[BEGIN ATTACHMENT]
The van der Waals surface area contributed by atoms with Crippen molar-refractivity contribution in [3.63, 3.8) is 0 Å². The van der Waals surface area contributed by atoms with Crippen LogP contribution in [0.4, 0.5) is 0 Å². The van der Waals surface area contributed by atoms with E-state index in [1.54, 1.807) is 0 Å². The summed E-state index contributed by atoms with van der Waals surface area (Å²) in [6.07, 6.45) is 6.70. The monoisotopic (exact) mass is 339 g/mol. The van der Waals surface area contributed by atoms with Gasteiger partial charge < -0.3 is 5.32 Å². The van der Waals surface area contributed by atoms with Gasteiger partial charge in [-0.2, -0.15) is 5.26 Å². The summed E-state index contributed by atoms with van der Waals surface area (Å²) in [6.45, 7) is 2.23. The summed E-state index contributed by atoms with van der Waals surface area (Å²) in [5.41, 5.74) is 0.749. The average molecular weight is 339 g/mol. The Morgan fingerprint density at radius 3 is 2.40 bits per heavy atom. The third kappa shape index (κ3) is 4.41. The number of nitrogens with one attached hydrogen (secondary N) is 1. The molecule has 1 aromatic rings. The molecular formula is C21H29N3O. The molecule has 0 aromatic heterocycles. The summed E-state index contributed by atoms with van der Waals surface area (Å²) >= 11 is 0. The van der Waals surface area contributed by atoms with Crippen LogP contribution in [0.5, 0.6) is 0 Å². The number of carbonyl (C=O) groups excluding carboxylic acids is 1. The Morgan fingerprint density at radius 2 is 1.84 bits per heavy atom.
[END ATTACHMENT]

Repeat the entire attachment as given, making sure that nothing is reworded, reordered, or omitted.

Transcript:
The van der Waals surface area contributed by atoms with Crippen molar-refractivity contribution in [3.63, 3.8) is 0 Å². The van der Waals surface area contributed by atoms with Crippen LogP contribution in [0.4, 0.5) is 0 Å². The van der Waals surface area contributed by atoms with E-state index in [1.54, 1.807) is 0 Å². The summed E-state index contributed by atoms with van der Waals surface area (Å²) in [6.07, 6.45) is 6.70. The monoisotopic (exact) mass is 339 g/mol. The van der Waals surface area contributed by atoms with Gasteiger partial charge < -0.3 is 5.32 Å². The van der Waals surface area contributed by atoms with Gasteiger partial charge in [-0.2, -0.15) is 5.26 Å². The summed E-state index contributed by atoms with van der Waals surface area (Å²) in [6.45, 7) is 2.23. The summed E-state index contributed by atoms with van der Waals surface area (Å²) in [5.41, 5.74) is 0.749. The average molecular weight is 339 g/mol. The Morgan fingerprint density at radius 3 is 2.40 bits per heavy atom. The third kappa shape index (κ3) is 4.41. The number of nitrogens with one attached hydrogen (secondary N) is 1. The molecule has 1 aromatic rings. The molecular formula is C21H29N3O. The molecule has 0 aromatic heterocycles. The summed E-state index contributed by atoms with van der Waals surface area (Å²) >= 11 is 0. The van der Waals surface area contributed by atoms with Crippen LogP contribution in [0.5, 0.6) is 0 Å². The number of carbonyl (C=O) groups excluding carboxylic acids is 1. The Morgan fingerprint density at radius 2 is 1.84 bits per heavy atom.